Effectiveness of a Normalization of Eating Intervention Program for Treating Women With Eating Disorders
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|ClinicalTrials.gov Identifier: NCT00272545|
Recruitment Status : Completed
First Posted : January 6, 2006
Last Update Posted : September 6, 2013
|Condition or disease||Intervention/treatment|
|Eating Disorders||Behavioral: Normalization of Eating (NOE) Behavioral: Treatment As Usual (TAU)|
Eating disorders are real, treatable medical illnesses. They are often characterized by disturbances in eating behavior, such as drastic reduction of food intake or extreme overeating, as well as feelings of distress or extreme concern about body shape or weight. The two main types of eating disorders are anorexia nervosa and bulimia nervosa. A third type, binge-eating disorder, is pending approval as a formal psychiatric diagnosis. Eating disorders frequently develop during adolescence or early adulthood, and they occur more often in females than in males. Studies have shown cognitive behavioral therapy (CBT) to be the most effective approach to treating eating disorders. However, the applicability of these findings to clinical settings and intensive outpatient therapy programs (IOPs) remains unknown. This study will evaluate the effectiveness of a new approach to a normalization of eating (NOE) program, based on principles of CBT, in treating women with anorexia nervosa or bulimia nervosa.
Participants in this open-label study will be assigned to receive either treatment-as-usual (TAU) or NOE. Participants admitted to the study in the first 8 months of the trial will receive TAU. Those admitted after the first 8 months will take part in the NOE program. Participants may begin receiving treatment as soon as they enter the study and will continue receiving their assigned treatments for 6 weeks. All participants in the NOE group will be required to report to the study site three evenings a week. They will receive individual therapy, as well as take part in group and family therapy sessions. In addition, they will be supervised while eating a meal. Body weight, results of the Eating Disorders Examination and the Structured Clinical Interview for DSM-IV Axis I disorders, and self-report measures will be assessed post-treatment and at the Month 6 follow-up visit.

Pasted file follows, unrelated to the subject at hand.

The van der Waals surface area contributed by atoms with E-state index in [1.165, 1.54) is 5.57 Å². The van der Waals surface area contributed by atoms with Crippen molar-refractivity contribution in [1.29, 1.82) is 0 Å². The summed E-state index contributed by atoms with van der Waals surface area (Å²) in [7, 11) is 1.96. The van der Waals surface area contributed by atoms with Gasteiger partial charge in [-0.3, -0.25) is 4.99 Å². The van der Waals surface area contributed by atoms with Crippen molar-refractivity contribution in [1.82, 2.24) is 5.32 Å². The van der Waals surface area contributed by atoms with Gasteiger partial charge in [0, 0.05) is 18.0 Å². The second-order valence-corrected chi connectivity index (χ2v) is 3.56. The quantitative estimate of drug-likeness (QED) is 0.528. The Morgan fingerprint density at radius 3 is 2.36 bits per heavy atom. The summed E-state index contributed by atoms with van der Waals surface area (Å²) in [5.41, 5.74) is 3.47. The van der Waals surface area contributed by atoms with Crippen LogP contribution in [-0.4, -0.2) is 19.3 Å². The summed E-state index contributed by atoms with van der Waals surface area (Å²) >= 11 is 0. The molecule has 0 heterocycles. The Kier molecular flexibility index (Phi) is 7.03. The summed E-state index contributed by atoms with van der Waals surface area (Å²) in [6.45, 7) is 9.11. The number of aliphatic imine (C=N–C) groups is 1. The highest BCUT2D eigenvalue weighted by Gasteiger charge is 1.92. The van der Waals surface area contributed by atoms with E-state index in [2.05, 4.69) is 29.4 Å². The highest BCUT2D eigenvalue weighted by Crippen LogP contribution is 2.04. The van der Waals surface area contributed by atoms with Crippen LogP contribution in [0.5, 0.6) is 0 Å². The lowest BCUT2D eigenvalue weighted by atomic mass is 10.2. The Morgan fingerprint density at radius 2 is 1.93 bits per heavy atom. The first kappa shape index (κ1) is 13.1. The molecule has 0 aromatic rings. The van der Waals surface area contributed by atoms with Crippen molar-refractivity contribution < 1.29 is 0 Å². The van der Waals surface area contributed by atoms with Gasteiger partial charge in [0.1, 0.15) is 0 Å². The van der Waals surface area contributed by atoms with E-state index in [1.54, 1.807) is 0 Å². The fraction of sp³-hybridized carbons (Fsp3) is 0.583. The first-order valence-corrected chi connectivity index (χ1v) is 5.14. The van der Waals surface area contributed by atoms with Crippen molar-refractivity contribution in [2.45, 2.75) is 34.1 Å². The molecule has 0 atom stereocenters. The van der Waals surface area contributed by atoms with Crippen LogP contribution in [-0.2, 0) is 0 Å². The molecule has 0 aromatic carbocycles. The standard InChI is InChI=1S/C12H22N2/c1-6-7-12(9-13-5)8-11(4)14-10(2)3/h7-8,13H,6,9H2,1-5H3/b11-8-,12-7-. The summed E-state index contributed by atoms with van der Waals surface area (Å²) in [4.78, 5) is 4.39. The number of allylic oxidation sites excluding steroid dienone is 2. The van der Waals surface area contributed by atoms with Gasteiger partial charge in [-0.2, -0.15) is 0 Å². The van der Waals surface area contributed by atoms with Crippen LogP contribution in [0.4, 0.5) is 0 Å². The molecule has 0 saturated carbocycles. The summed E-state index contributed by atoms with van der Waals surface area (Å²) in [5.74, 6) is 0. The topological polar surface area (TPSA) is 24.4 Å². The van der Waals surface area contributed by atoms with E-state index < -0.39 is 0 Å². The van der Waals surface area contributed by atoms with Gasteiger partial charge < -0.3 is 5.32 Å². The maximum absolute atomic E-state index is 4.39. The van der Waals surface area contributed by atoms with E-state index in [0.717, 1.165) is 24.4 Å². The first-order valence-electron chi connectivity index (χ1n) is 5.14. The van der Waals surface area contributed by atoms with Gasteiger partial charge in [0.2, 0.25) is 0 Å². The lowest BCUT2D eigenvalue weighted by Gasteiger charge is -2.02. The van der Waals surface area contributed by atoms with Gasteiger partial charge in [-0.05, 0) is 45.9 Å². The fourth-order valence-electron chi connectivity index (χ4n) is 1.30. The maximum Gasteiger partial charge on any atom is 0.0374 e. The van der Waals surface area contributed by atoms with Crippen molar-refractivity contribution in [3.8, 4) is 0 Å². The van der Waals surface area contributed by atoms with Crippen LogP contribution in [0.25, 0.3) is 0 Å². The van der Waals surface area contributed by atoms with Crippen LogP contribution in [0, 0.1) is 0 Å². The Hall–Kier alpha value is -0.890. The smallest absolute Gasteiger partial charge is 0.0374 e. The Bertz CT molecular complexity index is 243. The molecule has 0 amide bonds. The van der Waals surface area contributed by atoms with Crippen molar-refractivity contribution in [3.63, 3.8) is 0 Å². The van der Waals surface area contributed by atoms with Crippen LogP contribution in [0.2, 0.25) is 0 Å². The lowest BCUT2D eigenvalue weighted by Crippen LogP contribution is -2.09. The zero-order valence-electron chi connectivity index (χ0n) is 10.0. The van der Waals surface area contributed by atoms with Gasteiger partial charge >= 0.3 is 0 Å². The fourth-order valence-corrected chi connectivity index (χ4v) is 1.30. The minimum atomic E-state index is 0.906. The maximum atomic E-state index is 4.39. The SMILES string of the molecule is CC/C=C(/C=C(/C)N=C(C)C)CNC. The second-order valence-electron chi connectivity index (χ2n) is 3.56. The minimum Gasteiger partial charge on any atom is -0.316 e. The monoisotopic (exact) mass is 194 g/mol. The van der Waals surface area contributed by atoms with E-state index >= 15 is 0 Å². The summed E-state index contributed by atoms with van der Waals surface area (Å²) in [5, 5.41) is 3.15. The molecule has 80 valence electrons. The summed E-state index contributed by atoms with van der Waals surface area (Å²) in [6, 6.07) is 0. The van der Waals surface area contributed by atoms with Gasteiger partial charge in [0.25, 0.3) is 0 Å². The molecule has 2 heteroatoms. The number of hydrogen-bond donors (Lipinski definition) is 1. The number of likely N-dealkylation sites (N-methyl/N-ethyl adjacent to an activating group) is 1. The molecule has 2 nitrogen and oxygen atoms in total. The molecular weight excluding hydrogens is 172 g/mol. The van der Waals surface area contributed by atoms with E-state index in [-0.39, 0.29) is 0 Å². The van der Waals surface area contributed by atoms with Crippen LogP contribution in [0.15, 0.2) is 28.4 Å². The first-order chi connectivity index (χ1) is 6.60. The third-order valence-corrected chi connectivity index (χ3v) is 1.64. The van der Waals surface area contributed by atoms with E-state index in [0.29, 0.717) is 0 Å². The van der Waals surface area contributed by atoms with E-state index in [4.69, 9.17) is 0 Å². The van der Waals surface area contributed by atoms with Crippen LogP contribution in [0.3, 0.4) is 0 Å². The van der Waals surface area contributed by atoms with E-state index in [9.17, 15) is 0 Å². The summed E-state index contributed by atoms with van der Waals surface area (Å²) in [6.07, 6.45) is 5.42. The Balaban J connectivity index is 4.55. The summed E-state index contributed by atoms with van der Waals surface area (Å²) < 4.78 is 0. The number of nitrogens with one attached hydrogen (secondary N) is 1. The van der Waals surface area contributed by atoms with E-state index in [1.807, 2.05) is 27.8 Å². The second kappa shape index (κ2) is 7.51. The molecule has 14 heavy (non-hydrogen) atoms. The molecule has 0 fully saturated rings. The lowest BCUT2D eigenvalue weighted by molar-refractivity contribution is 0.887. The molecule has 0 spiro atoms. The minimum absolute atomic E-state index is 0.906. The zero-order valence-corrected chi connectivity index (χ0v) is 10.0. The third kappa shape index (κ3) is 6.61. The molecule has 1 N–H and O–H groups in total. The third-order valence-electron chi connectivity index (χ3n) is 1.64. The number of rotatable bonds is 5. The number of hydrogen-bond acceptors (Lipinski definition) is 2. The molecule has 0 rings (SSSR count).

Note: Participants are recruited from the Renfrew Center's outpatient programs located in the Philadelphia area. Individuals outside of Renfrew cannot volunteer for this study. For more information about the Renfrew Center's inpatient or outpatient treatment programs, please call 1-800-RENFREW.
|Study Type :||Interventional (Clinical Trial)|
|Actual Enrollment :||280 participants|
|Intervention Model:||Parallel Assignment|
|Masking:||None (Open Label)|
|Official Title:||Adaptation of a CBT Intervention for Eating Disorders|
|Study Start Date :||January 2006|
|Primary Completion Date :||February 2009|
|Study Completion Date :||February 2009|
Participants will receive the normalization of eating program
Behavioral: Normalization of Eating (NOE)
The NOE is a 6-week program based on principles of CBT. Participants will receive individual therapy, as well as take part in group and family therapy sessions. In addition, participants will be supervised while eating meals.
Active Comparator: 2
Participants will receive treatment as usual
Behavioral: Treatment As Usual (TAU)
Treatment as usual will include standard care for a person with an eating disorder.
- Body weight [ Time Frame: Measured at baseline, discharge, and 6 month follow-up ]
- Structured Clinical Interview [ Time Frame: Measured at baseline ]
- Self-report [ Time Frame: Measured at baseline, discharge, and 6 month follow-up ]
- Eating Disorders Examination [ Time Frame: Measured at baseline, discharge, and 6 month follow-up ]
To learn more about this study, you or your doctor may contact the study research staff using the contact information provided by the sponsor.
Please refer to this study by its ClinicalTrials.gov identifier (NCT number): NCT00272545
|United States, Pennsylvania|
|The Renfrew Center of Radnor|
|Radnor, Pennsylvania, United States, 19087|
|Principal Investigator:||Michael R. Lowe, PhD||Drexel University|